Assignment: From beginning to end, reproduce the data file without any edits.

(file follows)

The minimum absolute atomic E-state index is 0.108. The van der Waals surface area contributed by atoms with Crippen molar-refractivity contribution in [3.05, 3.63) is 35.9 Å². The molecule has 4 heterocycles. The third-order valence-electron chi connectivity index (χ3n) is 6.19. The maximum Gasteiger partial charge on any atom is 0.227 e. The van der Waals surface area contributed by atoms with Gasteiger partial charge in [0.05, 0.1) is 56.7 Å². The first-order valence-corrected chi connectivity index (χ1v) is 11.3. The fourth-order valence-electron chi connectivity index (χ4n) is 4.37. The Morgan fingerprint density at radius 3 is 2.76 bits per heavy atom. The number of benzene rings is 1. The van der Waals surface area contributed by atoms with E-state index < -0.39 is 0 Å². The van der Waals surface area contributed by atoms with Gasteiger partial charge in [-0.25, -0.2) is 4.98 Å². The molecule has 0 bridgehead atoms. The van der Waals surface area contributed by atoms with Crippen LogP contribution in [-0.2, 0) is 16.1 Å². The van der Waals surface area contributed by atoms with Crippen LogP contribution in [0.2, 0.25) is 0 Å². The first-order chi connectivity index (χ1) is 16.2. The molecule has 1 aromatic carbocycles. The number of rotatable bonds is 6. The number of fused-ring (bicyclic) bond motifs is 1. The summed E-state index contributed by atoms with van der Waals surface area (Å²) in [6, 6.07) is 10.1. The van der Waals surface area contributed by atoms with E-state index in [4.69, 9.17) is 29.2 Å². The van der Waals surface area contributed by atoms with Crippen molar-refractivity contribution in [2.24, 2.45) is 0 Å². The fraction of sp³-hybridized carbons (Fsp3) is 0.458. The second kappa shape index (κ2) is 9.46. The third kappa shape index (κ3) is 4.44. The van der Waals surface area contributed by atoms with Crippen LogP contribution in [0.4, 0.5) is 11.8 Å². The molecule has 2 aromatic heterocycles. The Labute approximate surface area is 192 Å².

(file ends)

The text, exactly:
The minimum absolute atomic E-state index is 0.108. The van der Waals surface area contributed by atoms with Crippen molar-refractivity contribution in [3.05, 3.63) is 35.9 Å². The molecule has 4 heterocycles. The third-order valence-electron chi connectivity index (χ3n) is 6.19. The maximum Gasteiger partial charge on any atom is 0.227 e. The van der Waals surface area contributed by atoms with Gasteiger partial charge in [0.05, 0.1) is 56.7 Å². The first-order valence-corrected chi connectivity index (χ1v) is 11.3. The fourth-order valence-electron chi connectivity index (χ4n) is 4.37. The Morgan fingerprint density at radius 3 is 2.76 bits per heavy atom. The number of benzene rings is 1. The van der Waals surface area contributed by atoms with E-state index < -0.39 is 0 Å². The van der Waals surface area contributed by atoms with Gasteiger partial charge in [-0.25, -0.2) is 4.98 Å². The molecule has 0 bridgehead atoms. The van der Waals surface area contributed by atoms with Crippen LogP contribution in [-0.2, 0) is 16.1 Å². The van der Waals surface area contributed by atoms with Crippen LogP contribution in [0.2, 0.25) is 0 Å². The first-order chi connectivity index (χ1) is 16.2. The molecule has 1 aromatic carbocycles. The number of rotatable bonds is 6. The number of fused-ring (bicyclic) bond motifs is 1. The summed E-state index contributed by atoms with van der Waals surface area (Å²) in [6, 6.07) is 10.1. The van der Waals surface area contributed by atoms with E-state index in [4.69, 9.17) is 29.2 Å². The van der Waals surface area contributed by atoms with Crippen molar-refractivity contribution in [2.24, 2.45) is 0 Å². The fraction of sp³-hybridized carbons (Fsp3) is 0.458. The second kappa shape index (κ2) is 9.46. The third kappa shape index (κ3) is 4.44. The van der Waals surface area contributed by atoms with Crippen LogP contribution in [0.4, 0.5) is 11.8 Å². The molecule has 2 aromatic heterocycles. The Labute approximate surface area is 192 Å².